This viewpoint is significant, and true in high-immigrant populations like Miami as well, where the goal is not so much as to make a company as it is to make a life. And the customers who buy are looking for a familiar taste of home – they may not be concerned about illness or illegalities.

Aside from the issues of non-existent mentors and homesickness, the state departments of agriculture are not exactly straightforward. Even when foodpreneurs intend to abide by guidelines, or they&aposve established themselves as cottage industries and want to scale up for retail and require a commercial license, it can seem impossible to find the right document with updated guidelines.

Pannell says that sometimes it&aposs not even the so-called experts who know. "In one instance, something was going on with our label. Somebody at the printer flagged it because they&aposd seen it before."

In addition, all three foodpreneurs I interviewed also said that when they did speak to authorities in the departments of agriculture, they repeatedly received conflicting advice. You&aposre a cottage industry. You&aposre not a cottage industry. You don&apost take a class. You do. "It would be beneficial to have each state of agriculture to have a welcome packet after you register your business. You search high and low on the website. From March 2019 until this past November, I called the Georgia Department of Agriculture 10-12 times for guidance," Pannell says. "Every time it was something different. The last time I called, I got the right guy who stayed on the phone."

Pertnoy had a very similar experience. She says, "We wanted to do a local market and they required licensing. When I looked online to see about our product, it did fall under the cottage food law – but the market wouldn&apost allow [it] without a license. So I contacted Florida Department of Agriculture, and to be honest their answer wasn&apost consistent. So I called about four times, and the consensus was that in Miami-Dade County the cottage food law does not apply."

To make it more confusing, Knox says, is that guidelines are re-issued frequently, especially now with COVID. "I&aposm fortunate to live next to one of the biggest food science programs at Iowa State," she says. "When I registered the business, the Iowa State Extension office contacted me and said this is what you have to do. But they leave the old documents up on the website, and those are the ones that have the most hits, so that when you Google search for an answer, the oldest comes up first." And despite the help that she initially received from the Iowa State Extension office, she says those who are on the front lines there don&apost send the memos to her inspector, who is the one who signs on the dotted lines.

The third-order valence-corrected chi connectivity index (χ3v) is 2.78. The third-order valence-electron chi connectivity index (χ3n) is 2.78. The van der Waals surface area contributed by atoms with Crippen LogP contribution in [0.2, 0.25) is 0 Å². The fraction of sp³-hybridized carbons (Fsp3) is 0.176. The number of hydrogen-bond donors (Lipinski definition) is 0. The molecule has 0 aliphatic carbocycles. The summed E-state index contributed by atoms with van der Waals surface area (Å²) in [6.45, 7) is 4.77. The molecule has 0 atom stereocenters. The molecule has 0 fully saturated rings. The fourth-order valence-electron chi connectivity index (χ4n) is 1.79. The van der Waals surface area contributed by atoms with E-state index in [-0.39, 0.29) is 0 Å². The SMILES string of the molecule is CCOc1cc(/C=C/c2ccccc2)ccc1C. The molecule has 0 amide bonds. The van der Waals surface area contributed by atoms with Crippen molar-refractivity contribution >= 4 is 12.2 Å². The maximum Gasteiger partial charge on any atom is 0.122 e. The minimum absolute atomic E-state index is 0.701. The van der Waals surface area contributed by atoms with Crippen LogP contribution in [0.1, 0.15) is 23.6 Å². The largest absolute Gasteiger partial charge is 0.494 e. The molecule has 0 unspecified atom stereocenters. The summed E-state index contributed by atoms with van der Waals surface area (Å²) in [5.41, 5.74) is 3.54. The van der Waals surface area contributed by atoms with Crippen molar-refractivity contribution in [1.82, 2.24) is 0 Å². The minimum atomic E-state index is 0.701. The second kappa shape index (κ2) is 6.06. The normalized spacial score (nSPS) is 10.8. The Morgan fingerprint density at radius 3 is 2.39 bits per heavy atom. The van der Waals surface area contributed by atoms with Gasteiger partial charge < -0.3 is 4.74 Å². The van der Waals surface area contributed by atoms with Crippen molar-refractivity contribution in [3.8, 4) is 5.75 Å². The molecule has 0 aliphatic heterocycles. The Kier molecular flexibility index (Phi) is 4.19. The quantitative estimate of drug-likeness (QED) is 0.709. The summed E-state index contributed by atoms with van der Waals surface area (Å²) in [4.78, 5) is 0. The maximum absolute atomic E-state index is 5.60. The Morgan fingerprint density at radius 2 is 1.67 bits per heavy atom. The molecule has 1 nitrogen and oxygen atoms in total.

It&aposs understandably frustrating. But in the end, as Pannell, Pertnoy, and Knox all know, it&aposs better to find out for sure exactly where you stand and have everything be above board. Because if you make someone sick, especially now during a pandemic, "You can lose your house," Knox says.

It all seems like an awfully big risk to take for an extra few thousand a year, which is what most of these pop-up kitchens, who aren&apost in it for the long run, will make in the end.

So how can you know if a pop-up home kitchen is safe? At the very least, look at the package. If there&aposs no label, that&aposs a large red flag. And if it&aposs labeled with a pretty design and a name but not with ingredients, allergens, or a way to get in touch with the person who made it, you can be sure that someone hasn&apost done the cottage food law homework. Or they have, but if something goes wrong, they don&apost want to be found.

Bottom line: Be aware as a consumer buy from makers you know and trust, and when trying products from new foodpreneurs, be mindful of the risks. This is by no means to say that individuals in your community aren&apost producing incredibly delicious items for purchase, just that some items are produced with less regulation than you might assume.

This Is Why You Should Never Rinse Raw Chicken

Julia Child may have been a proponent of washing raw chicken, and while she arguably goes down in history as the chef at the forefront of introducing America to masterful French cooking in the household, food safety was not on her radar. And it's been proven that basically, you should never rinse raw chicken.

To Child's credit, it really hadn't been a focal concern for many people during her time, and no one ever told her she should never rinse raw chicken. In fact, the 1960s, which was when her show The French Chef debuted on PBS, was the same decade that laws on food regulation and safety were just beginning to emerge. Plus, plenty of people even today still think it's best to rinse raw chicken before they get to cooking.